At a recent children's party in Islington - that London borough being the home of the bien-pensant parent - there was no dodgy magician, tragic clown, or even musical chairs. These would have been far too cheesy and competitive. No, this modish mum and dad instead created a puppet performance of The Gruffalo. Of the 20 or so children present, all of them knew every word and chanted them in unison, a sound as angelic to their parents as it must have been demonic to the neighbours.
It may be that you haven't come across The Gruffalo yet. If so, then you almost certainly don't have a child under the age of eight years old. Written by Julia Donaldson and illustrated by Axel Scheffler, this cultish book was first published in 1999. Shortly afterwards it was dubbed "a modern classic", scooped the Smarties Gold prize (the equivalent of the Booker prize for children's literature), took the Blue Peter award for the best book to read aloud and the Experian Big Three prize. It became - and remains - one of the UK's best-selling picture books.
Five years on, it is soaring with unstoppable momentum. A play has been made of it and, lately, a film of the play, from Andrew Lloyd Webber's Really Useful Company - it currently sells direct from Really Useful's website, and will be distributed this Christmas. Several television companies and a Hollywood film production house have recently tried to grab some Gruffalo action. There is merchandise such as jigsaw puzzles and toys, even though the publisher hasn't truly put its mind to this cash cow yet. Last year, the book passed its millionth sale and it is fair to say that The Gruffalo has entered the canon of best-loved children's books that includes AA Milne's Winnie The Pooh, Dr Seuss' The Cat in the Hat and Maurice Sendak's Where the Wild Things Are - a book with which it has something in common.
The Gruffalo has a kind of folkloric depth: pick it up, and it's as if you've read it before. "A mouse took a stroll through the deep dark wood," it begins, and, as the heroic rodent walks he saves himself from being devoured by a fox, an owl and a snake by spinning them a story about a menacing monster with which he is about to have lunch: "He has terrible tusks, and terrible claws, and terrible teeth in his terrible jaws." The mouse's would-be predators leave him unharmed, but then he meets a real and hungry gruffalo - the imagination made flesh - ready to eat him. The quick-witted mouse boasts to the dim and aggressive beast that he is the "scariest creature in this wood", and takes the Gruffalo back to meet the predators, who run in the face of the monster. The Gruffalo believes the mouse is scaring them, and flees. And, like a Zen master who has used his antagonists' aggression against them, the mouse sits and eats a nut. Scheffler's pictures are masterly, and it all rhymes, a rhythmic, read-aloud kid's romp that gathers pace like a rocket.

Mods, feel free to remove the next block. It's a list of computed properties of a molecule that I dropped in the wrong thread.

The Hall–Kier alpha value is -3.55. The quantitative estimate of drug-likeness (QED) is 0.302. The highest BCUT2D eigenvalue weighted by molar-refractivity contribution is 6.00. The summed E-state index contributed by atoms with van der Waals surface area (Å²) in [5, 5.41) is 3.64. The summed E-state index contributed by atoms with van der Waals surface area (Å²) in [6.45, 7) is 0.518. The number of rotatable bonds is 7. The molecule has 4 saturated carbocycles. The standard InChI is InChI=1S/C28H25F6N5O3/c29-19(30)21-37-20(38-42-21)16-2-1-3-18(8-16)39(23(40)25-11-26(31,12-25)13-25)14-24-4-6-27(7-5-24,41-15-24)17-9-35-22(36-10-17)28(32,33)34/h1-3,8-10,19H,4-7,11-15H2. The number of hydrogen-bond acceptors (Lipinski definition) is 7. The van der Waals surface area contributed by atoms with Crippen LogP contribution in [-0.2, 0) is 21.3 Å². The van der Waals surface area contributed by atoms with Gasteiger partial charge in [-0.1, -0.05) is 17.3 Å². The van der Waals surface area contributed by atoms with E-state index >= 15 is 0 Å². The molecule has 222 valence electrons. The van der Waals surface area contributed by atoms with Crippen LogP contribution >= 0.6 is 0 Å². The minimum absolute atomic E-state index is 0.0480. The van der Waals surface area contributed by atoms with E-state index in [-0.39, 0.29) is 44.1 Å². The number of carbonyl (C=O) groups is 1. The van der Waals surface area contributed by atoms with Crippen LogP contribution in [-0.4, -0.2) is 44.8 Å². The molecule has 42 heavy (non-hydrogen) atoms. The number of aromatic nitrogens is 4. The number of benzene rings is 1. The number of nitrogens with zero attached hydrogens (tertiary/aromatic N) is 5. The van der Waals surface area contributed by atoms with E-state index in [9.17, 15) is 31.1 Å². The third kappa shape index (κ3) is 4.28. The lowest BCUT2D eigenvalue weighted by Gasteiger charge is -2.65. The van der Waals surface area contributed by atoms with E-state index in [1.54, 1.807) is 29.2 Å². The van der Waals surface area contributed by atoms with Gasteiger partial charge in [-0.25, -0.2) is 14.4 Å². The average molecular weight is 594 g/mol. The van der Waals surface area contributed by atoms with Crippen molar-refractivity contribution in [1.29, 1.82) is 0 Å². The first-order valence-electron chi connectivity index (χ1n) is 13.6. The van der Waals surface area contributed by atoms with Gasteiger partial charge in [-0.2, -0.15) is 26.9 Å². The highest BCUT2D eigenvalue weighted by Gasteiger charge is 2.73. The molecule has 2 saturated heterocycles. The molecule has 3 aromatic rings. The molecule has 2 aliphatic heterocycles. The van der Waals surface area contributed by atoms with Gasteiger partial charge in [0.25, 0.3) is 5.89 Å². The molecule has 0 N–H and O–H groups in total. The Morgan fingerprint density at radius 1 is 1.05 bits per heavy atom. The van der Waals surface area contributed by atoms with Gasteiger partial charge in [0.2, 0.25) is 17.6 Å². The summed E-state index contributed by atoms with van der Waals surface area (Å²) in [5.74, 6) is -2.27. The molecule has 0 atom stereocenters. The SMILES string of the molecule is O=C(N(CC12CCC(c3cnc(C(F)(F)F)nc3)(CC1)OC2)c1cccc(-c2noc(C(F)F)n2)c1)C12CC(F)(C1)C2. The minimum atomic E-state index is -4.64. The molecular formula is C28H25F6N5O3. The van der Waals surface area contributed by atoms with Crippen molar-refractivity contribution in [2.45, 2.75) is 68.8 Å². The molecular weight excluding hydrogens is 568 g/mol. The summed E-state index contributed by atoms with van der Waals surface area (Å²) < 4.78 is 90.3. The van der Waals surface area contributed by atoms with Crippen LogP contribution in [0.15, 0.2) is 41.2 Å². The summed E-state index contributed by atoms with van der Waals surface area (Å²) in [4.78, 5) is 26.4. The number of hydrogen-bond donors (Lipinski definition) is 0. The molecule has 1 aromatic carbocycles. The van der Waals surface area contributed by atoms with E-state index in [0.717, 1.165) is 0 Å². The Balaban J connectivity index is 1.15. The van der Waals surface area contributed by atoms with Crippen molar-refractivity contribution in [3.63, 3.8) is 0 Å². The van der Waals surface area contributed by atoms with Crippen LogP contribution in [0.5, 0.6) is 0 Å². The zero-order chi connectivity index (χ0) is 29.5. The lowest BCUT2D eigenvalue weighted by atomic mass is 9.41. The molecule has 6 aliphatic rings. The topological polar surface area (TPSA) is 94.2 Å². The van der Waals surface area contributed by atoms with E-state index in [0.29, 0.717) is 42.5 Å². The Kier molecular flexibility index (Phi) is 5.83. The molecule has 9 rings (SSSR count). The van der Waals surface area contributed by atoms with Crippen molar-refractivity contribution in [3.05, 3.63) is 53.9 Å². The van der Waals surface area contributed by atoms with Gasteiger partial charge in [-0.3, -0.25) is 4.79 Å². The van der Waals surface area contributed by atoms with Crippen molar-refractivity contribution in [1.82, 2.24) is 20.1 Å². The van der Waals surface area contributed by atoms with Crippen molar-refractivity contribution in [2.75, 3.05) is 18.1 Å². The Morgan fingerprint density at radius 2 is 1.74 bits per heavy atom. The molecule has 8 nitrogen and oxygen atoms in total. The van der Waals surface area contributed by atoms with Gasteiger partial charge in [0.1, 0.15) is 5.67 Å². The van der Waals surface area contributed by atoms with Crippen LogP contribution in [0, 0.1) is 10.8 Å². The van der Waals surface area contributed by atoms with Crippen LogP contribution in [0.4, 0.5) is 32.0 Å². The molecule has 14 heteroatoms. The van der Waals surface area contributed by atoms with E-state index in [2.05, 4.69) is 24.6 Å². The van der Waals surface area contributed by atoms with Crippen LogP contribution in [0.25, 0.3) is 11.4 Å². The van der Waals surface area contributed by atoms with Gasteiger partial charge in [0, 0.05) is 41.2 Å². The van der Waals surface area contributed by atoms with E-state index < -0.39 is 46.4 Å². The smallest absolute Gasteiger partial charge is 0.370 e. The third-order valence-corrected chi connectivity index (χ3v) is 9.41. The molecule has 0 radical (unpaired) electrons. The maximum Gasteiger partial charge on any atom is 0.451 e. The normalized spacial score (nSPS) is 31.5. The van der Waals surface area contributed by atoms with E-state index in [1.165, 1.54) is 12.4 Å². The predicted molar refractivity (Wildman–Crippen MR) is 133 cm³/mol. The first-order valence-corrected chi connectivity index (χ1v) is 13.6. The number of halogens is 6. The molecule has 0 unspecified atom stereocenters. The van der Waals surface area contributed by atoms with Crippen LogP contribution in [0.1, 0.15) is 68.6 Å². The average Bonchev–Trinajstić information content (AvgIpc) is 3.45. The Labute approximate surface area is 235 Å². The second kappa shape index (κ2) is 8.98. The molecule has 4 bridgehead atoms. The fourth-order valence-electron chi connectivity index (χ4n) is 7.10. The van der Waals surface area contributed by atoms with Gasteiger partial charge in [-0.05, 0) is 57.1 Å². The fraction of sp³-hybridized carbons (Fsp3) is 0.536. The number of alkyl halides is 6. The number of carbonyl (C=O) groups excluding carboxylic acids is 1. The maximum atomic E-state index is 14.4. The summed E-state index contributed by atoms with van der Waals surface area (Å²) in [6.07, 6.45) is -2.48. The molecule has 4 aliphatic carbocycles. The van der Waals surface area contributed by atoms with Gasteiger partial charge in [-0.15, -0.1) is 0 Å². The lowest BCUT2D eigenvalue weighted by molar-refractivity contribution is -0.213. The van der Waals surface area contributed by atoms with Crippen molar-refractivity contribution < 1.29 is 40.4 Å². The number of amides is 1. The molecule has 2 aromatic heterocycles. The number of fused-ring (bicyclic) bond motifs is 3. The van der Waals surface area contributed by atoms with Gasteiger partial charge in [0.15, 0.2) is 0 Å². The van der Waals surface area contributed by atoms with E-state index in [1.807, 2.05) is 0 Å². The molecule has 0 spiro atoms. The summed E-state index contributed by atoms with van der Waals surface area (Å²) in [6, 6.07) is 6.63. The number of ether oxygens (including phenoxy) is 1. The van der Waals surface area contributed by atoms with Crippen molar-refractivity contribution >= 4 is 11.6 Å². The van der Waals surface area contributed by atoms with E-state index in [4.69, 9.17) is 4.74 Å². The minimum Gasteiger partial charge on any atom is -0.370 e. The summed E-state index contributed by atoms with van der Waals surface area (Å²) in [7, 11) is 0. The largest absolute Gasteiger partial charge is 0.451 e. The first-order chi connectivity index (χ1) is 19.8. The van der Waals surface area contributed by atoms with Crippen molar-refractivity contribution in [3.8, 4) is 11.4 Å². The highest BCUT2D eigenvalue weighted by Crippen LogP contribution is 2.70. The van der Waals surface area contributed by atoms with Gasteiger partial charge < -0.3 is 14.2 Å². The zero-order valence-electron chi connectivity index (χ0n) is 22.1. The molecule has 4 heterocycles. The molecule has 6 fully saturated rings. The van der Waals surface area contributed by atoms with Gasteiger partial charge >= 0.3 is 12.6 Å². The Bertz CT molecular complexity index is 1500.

Michael Rosen, the children's author and broadcaster, loves it. "It's the metrical perfection of Dr Seuss combined with a wonderful story," he says. "It fits together like a crystal, with all the facets in harmony."
Kate Wilson, the director of children's books at Macmillan, publishers of The Gruffalo, says: "It works really well as a shared experience: adults like it as much as children. The Gruffalo is scary without being terrifying, and has great detail. I love that poisonous wart on the end of its nose." The children's book expert Nicholas Tucker, a lecturer at Sussex University, says characters like the Gruffalo have a special resonance with children. "Writing about animals is always popular, and to come up with a new monster with a great name is really skilled, particularly as the monster is scary but also has a cuddly nature."
The Gruffalo has been translated into 26 languages. "As soon as we read The Gruffalo, we saw dramatic potential in it," says Toby Mitchell, of the Tall Stories theatre company, which has its own production. "It's very simple and very concise. We're faithful to the book, and also appeal directly to the audience, who all know it off by heart." The play is now travelling to the US and Canada.
At her home in Glasgow, The Gruffalo's author, Julia Donaldson, is delighted and even a little bemused by the success of her warty beast. "Sometimes I feel the Gruffalo owns me," she says. "It'd be lovely if people mentioned my other books." Donaldson has also written The Snail and the Whale, Room on the Broom, Monkey Puzzle and more, several also illustrated by Scheffler. But The Gruffalo is her magnum opus; her Sgt Pepper, her Ulysses.